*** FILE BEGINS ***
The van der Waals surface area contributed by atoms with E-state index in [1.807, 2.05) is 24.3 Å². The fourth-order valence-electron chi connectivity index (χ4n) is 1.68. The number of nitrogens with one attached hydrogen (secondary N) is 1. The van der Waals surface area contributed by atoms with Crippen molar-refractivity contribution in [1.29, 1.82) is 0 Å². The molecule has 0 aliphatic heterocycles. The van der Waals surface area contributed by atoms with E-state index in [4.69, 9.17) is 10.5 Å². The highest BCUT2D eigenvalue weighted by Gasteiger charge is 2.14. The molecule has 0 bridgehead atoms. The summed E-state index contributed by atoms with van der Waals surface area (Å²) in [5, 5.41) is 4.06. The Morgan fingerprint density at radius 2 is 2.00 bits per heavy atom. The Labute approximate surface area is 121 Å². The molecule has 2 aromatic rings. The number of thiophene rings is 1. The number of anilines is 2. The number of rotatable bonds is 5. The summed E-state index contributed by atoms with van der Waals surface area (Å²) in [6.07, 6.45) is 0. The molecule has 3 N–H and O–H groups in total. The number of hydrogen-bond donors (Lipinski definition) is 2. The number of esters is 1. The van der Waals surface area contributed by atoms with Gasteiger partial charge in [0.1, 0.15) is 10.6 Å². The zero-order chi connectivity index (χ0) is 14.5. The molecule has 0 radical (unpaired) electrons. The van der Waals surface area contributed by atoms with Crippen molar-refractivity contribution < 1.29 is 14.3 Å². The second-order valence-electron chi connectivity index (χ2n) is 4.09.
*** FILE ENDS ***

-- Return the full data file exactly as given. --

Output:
The van der Waals surface area contributed by atoms with E-state index in [1.807, 2.05) is 24.3 Å². The fourth-order valence-electron chi connectivity index (χ4n) is 1.68. The number of nitrogens with one attached hydrogen (secondary N) is 1. The van der Waals surface area contributed by atoms with Crippen molar-refractivity contribution in [1.29, 1.82) is 0 Å². The molecule has 0 aliphatic heterocycles. The van der Waals surface area contributed by atoms with E-state index in [4.69, 9.17) is 10.5 Å². The highest BCUT2D eigenvalue weighted by Gasteiger charge is 2.14. The molecule has 0 bridgehead atoms. The summed E-state index contributed by atoms with van der Waals surface area (Å²) in [5, 5.41) is 4.06. The Morgan fingerprint density at radius 2 is 2.00 bits per heavy atom. The Labute approximate surface area is 121 Å². The molecule has 2 aromatic rings. The number of thiophene rings is 1. The number of anilines is 2. The number of rotatable bonds is 5. The summed E-state index contributed by atoms with van der Waals surface area (Å²) in [6.07, 6.45) is 0. The molecule has 3 N–H and O–H groups in total. The number of hydrogen-bond donors (Lipinski definition) is 2. The number of esters is 1. The van der Waals surface area contributed by atoms with Gasteiger partial charge in [0.1, 0.15) is 10.6 Å². The zero-order chi connectivity index (χ0) is 14.5. The molecule has 0 radical (unpaired) electrons. The van der Waals surface area contributed by atoms with Crippen molar-refractivity contribution < 1.29 is 14.3 Å². The second-order valence-electron chi connectivity index (χ2n) is 4.09.